Detroit is Home Port for Great Lakes Cruise Ship
|Release Date: June 25, 2012|
The MV Yorktown is due to arrive by 7 a.m. today at Port Detroit downtown. Late this afternoon, it will board 138 passengers -- full capacity -- for a seven-day Great Lakes cruise.
Visitors to the Detroit River Days festival should be able to get a good view of the sleek U.S.-flagged, blue and white vessel at the dock west of the Renaissance Center.
"I think it's a real coup for Detroit," said Steve Olinek, deputy director of the Detroit/Wayne County Port Authority. Port Detroit opened in June 2011 to serve Great Lakes passenger vessels.
The Yorktown already has had one opening glitch. After refrigeration and air-conditioning problems were discovered at the last minute, its June 16-23 initial Chicago-to-Detroit voyage was canceled and repairs were made.
Some of the passengers who couldn't board the ship in Chicago will join the cruise leaving Detroit today.
Yorktown is owned by Travel Dynamics International of New York. The ship's "Voyage to the Great Lakes" itinerary is Detroit to Goderich, Ontario; Manitoulin Island, Ontario; Sault Ste. Marie; Mackinac Island; Saugatuck and Chicago. It then reverses course for the next cruise back to Detroit.
At 257 feet long, 43 feet wide, and with an 8-foot draft, the ship is small enough to get into picturesque harbors like Saugatuck, where excited locals plan a boat parade and other festivities to welcome the Yorktown when it arrives in port Friday.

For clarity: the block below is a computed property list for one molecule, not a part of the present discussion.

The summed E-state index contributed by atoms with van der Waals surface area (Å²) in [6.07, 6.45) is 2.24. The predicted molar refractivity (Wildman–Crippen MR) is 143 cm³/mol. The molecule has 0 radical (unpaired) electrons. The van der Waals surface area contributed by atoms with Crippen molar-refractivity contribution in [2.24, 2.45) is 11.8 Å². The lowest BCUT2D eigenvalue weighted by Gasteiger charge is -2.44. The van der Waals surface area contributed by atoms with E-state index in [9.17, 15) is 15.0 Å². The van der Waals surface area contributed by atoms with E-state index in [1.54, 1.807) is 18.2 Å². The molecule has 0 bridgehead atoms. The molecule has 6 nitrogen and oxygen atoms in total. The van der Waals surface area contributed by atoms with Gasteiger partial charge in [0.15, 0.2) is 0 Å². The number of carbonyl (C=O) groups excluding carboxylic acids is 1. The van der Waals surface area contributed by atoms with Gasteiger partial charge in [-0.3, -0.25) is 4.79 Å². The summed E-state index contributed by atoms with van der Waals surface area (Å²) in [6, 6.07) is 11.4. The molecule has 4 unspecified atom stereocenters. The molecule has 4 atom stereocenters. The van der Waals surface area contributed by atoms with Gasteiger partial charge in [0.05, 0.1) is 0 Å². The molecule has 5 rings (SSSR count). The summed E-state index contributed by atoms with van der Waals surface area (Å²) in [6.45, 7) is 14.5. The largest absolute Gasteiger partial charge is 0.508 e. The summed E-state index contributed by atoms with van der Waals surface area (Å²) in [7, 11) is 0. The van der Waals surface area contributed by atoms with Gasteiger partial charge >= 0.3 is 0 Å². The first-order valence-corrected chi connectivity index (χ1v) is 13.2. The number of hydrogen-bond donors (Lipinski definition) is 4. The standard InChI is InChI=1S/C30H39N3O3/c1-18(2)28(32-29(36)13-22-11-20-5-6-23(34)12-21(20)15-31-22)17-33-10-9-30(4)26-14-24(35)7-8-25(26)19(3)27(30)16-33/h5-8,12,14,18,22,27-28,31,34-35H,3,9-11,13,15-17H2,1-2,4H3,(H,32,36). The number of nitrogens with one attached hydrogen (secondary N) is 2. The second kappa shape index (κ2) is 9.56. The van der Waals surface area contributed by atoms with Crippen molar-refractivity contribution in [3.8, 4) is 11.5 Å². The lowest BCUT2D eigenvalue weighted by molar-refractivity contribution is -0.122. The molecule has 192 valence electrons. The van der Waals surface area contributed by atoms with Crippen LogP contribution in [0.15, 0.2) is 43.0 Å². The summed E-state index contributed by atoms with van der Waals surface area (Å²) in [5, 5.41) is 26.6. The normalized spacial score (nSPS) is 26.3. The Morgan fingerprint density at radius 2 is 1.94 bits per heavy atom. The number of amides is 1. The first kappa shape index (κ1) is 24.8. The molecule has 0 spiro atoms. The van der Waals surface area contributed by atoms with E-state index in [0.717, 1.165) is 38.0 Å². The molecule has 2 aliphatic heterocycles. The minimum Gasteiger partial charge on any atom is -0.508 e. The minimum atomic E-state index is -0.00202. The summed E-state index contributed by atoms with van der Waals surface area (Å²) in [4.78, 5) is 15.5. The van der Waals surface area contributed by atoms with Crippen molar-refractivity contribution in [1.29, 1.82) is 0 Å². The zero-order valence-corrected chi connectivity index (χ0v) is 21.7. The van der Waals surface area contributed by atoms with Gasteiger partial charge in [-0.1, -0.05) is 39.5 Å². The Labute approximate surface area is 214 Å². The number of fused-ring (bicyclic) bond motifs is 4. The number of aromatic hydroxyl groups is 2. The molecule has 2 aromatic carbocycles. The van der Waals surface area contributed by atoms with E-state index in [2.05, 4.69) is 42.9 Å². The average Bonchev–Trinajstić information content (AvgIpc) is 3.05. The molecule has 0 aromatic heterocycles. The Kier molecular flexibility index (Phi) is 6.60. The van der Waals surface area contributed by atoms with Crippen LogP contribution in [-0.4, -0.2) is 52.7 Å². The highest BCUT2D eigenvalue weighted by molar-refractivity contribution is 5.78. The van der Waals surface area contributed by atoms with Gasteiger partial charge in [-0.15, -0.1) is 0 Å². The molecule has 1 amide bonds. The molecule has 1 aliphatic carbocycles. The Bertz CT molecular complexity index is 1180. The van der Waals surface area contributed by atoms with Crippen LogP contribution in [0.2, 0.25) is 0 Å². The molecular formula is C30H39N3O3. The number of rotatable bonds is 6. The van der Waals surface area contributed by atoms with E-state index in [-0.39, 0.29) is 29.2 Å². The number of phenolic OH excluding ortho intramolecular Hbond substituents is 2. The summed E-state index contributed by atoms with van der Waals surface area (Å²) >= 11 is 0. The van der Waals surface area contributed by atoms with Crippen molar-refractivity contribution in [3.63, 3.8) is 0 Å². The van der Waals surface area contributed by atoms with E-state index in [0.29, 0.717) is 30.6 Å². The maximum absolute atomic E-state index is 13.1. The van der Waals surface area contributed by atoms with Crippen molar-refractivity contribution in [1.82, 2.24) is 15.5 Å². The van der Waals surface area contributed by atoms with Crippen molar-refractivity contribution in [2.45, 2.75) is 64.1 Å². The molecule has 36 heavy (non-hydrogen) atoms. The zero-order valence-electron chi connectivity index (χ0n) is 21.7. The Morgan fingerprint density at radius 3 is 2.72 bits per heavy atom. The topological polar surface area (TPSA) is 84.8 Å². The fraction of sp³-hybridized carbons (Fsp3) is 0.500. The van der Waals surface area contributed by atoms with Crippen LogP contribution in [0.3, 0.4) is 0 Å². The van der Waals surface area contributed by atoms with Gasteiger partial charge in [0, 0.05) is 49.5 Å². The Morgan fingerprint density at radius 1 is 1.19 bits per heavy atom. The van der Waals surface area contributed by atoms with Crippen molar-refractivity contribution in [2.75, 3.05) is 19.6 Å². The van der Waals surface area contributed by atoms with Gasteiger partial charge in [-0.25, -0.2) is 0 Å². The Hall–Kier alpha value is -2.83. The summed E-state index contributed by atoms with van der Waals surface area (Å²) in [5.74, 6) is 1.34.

"She's the first U.S.-flagged ship coming here in 83 years," said Felicia Fairchild, director of the Saugatuck/Douglas Convention and Visitors Bureau.
Olinek does not know exactly when the last passenger cruises originated from Detroit but suspects it was in 1950 when the Detroit and Cleveland Navigation Co. cruises of the lakes ended.
In its heyday, Great Lakes cruising was wildly popular. From 1894 to the 1930s, thousands of passengers traveled the lakes on ships like the grand Seeandbee, which held 1,500 passengers. A 1916 poster for the Georgian Bay Line shows that you could take a seven-day Great Lakes cruise for $40.
It's a bit more expensive now. The Yorktown trips are open to everyone, but they are being marketed heavily to high-end university alumni travel groups and organizations such as the Smithsonian. Passage is $3,995-$8,695.
Yorktown will dock in Detroit not just today but also on July 7, July 21, Aug. 11 and Aug. 25.Contact Ellen Creager: 313-222-6498 or firstname.lastname@example.org. Follow her on Twitter, @ellencreager
More Details: Our own ship
• See the ship: The MV Yorktown will be docked at Port Detroit today in downtown Detroit. The dock is at 130 E. Atwater St., off the RiverWalk between the Renaissance Center and Cobo Center. Times are not absolute, but the ship should arrive by 7 a.m. and will depart between 5 and 7 p.m. The Appledore IV tall ship likely will still be docked nearby. Only passengers are allowed to board the Yorktown.
• Sail on the Yorktown out of Detroit: In addition to this week's cruise, "Voyage to the Great Lakes" sails from Detroit to Chicago on a seven-day itinerary July 7-14 and Aug. 11-18 ($3,995-$6,995). Great Lakes Grand Discovery runs 10 days from Detroit to Duluth, Minn., Aug. 1-11 ($4,995-$8,695). For details, contact Great Lakes Cruise Co. in Ann Arbor at www.greatlakescruising.com or 888-891-0203.